As I See It

July 15, 2014

Leonard Rose: Surviving Hyatt skywalks collapse leads to hope for a memorial in Kansas City

“It’s been 33 years since the skywalks fell at the Hyatt Regency Hotel in Kansas City on July 17, 1981. I ought to know, I was there with my wife and three relatives,” says Leonard Rose, of Johnson County, who told his story to Heather McMichael of the Skywalk Memorial Foundation.

It has been 33 years since the skywalks fell at the Hyatt Regency Hotel on July 17, 1981. I ought to know, I was there with my wife and three relatives. As I approach my 92nd birthday I wonder when Kansas Citians will finally come together, as they did that dreadful night, to make a memorial for the victims and rescuers a reality.

I grew up a Kansas farm boy, made my living in sales, traveling all over Kansas and Missouri selling financial equipment. My wife and I decided to go down to the Hyatt tea dances to see what the fuss was all about. We soon found out that these were the fanciest society dances in town. I would attend only two.

That night my wife, her sister and brother-in-law and his sister all went to the second floor so we could have a cocktail and look down and watch people dance. I noticed that something didn’t feel right and thought to myself, “This is spooky. We have to get off of here.” But it was too late. We felt the skywalk shake and then down it fell. You can’t imagine what it was like.

I was underneath the rubble for 4 1/2 hours. I didn’t lose my mentality or my breath, but the only thing I could move was my right hand, which was up over my left shoulder close to my forehead. I could touch my brother-in-law’s sister’s head. As I heard her cries and the moans of many others I told her, “It will all be over soon.” Her crying stopped and so did the noises. After that, in total darkness, all we heard were rescuers.

I had two experiences of my life leaving my body. It’s like the system you have been taught about your whole existence concerning life and love — floating off to heaven. Unless you have experienced it, it’s hard to understand. I thought I was dying. When they got me out I had no idea where my wife was, nor would I find out for three days. As I lay on the gurney, a young Catholic priest asked my name and how I was doing? I told him I didn’t think I was going to live. He put one hand on my heart and one on my head as he read me my last rites. Again, you can’t imagine what that is like.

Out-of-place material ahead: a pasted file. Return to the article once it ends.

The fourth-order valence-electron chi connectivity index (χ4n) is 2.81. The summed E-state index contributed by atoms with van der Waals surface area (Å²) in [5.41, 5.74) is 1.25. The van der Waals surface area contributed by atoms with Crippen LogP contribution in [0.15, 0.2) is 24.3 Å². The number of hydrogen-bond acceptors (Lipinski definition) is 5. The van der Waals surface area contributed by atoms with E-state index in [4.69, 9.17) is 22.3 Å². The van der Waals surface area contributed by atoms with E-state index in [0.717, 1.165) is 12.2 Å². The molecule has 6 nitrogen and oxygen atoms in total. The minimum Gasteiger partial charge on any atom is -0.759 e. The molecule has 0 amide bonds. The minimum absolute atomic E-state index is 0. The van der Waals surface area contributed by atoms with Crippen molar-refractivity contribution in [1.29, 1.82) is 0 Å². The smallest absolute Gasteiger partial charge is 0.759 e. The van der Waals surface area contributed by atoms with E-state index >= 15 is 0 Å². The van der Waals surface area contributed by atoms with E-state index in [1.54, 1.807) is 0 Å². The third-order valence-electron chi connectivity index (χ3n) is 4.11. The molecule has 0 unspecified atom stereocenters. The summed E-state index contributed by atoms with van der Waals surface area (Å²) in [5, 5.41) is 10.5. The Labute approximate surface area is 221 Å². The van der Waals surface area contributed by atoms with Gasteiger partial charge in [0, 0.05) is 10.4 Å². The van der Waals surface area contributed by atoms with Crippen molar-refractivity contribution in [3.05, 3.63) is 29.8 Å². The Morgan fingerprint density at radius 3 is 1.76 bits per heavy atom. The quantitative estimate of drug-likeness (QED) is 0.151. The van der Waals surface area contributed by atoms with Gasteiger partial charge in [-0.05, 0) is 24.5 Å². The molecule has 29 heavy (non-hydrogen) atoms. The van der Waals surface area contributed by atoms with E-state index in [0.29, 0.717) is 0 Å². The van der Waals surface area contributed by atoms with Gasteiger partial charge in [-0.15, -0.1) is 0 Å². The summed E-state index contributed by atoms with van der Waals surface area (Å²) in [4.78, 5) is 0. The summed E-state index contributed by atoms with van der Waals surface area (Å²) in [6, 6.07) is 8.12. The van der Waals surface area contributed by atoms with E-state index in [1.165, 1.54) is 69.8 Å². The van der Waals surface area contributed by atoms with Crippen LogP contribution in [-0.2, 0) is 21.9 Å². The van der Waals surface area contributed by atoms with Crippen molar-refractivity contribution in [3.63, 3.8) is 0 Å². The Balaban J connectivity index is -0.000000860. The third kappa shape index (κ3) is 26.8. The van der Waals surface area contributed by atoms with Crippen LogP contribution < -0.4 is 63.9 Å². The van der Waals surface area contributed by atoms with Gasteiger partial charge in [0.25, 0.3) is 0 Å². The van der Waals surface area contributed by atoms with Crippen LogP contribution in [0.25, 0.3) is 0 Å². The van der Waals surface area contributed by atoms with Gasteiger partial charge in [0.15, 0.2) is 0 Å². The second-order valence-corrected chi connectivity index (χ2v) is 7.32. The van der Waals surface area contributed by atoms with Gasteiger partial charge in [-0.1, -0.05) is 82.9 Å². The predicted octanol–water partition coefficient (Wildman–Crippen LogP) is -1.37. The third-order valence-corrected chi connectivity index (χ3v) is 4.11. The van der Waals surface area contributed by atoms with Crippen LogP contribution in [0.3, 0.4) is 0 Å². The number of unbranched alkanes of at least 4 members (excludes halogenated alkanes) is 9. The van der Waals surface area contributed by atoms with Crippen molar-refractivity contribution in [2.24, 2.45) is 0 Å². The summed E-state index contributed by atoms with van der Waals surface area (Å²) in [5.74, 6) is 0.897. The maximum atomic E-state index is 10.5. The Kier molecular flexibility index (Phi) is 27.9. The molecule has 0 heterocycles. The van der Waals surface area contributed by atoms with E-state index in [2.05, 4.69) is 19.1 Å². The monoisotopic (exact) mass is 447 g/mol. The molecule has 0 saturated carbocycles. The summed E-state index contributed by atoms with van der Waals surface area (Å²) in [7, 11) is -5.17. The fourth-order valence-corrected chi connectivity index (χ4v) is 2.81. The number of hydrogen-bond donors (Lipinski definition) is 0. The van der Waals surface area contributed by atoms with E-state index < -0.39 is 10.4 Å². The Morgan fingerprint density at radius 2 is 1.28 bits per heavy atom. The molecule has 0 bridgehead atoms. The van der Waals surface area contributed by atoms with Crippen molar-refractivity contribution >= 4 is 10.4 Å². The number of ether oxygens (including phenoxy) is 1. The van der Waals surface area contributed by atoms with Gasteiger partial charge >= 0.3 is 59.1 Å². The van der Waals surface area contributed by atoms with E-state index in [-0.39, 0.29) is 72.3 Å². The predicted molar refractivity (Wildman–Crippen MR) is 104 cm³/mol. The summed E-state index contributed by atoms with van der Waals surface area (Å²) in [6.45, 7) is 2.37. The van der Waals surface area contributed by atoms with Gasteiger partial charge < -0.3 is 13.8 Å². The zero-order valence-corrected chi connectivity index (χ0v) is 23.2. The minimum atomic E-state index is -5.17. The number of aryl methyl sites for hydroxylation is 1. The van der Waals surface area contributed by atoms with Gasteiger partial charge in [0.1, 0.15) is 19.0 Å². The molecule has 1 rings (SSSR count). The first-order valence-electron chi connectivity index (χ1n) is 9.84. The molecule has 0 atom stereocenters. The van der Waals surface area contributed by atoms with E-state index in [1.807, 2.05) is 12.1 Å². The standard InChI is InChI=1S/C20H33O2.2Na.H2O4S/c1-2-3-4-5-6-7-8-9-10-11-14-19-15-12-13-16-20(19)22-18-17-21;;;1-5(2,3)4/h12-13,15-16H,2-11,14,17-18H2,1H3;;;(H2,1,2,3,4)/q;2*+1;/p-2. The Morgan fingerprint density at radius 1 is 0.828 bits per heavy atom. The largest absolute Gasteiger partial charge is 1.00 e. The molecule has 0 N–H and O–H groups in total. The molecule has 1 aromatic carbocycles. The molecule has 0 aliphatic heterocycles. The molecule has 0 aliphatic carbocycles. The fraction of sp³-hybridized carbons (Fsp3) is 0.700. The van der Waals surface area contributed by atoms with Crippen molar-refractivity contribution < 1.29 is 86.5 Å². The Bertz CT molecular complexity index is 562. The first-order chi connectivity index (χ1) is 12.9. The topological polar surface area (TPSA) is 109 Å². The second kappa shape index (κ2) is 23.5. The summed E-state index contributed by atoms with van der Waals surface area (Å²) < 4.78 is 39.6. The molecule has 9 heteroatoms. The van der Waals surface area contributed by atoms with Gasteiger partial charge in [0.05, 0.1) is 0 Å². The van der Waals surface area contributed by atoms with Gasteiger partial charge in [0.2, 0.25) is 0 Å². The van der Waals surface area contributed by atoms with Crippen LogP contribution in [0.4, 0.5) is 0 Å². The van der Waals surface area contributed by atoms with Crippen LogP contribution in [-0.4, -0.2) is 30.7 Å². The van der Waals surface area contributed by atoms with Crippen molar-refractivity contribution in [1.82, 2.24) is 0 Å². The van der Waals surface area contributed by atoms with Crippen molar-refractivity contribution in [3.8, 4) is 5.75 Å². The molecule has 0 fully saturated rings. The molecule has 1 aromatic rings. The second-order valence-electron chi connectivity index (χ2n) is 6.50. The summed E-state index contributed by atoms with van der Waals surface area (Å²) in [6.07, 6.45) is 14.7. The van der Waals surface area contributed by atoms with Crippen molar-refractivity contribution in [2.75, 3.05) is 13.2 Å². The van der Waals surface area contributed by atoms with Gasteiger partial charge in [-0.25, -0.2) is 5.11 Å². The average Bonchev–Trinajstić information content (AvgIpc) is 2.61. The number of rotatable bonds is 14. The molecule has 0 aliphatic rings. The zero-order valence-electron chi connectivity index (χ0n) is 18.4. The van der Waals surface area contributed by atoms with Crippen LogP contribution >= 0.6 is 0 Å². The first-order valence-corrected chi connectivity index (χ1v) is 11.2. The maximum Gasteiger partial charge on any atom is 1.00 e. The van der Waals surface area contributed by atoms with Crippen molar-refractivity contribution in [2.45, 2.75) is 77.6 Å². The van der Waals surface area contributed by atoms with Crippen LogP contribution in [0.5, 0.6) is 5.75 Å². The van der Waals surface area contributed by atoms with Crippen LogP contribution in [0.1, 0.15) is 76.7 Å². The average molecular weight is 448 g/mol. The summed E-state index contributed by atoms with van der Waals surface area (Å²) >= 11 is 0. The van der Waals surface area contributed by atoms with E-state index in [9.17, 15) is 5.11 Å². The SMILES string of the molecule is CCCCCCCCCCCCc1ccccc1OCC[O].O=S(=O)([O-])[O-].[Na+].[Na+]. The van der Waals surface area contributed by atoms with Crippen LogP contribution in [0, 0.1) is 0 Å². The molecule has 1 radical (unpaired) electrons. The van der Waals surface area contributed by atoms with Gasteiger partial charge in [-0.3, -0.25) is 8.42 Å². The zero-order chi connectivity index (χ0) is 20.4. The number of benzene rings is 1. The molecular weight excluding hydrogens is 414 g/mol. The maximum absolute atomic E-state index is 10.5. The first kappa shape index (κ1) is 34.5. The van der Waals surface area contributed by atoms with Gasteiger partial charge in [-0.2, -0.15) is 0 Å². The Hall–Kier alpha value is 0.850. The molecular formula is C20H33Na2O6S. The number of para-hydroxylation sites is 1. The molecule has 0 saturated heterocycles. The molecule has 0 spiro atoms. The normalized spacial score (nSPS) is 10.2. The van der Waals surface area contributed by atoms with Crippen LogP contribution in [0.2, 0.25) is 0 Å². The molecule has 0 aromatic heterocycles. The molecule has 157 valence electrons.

But I did live, as did my wife. Bones were broken in every part of my body from my shoulders down to my toes. My wife suffered a broken right shoulder blade. But unfortunately for my family, all three other family members with us perished. My wife and I were so injured we could not even attend their funerals. Our family’s loss, I believe, was the most people from one family. My wife and I went on to celebrate 66 years of marriage until her passing earlier this year.

One of my passions now as I reflect on my life is to help make sure that Kansas City never forgets what happened that night. Other than 9/11 and the Oklahoma City bombing, it is the largest building catastrophe in America with the loss of 114 people and hundreds more injured. That night all the emergency medical personnel, hospitals, blood banks, heavy equipment operators and volunteers worked together as the nation watched. I’d like to see Kansas City do that again.

Leonard Rose, of Johnson County, told his story to Heather McMichael, who handles communication for the Skywalk Memorial Foundation. For more information about the foundation go to

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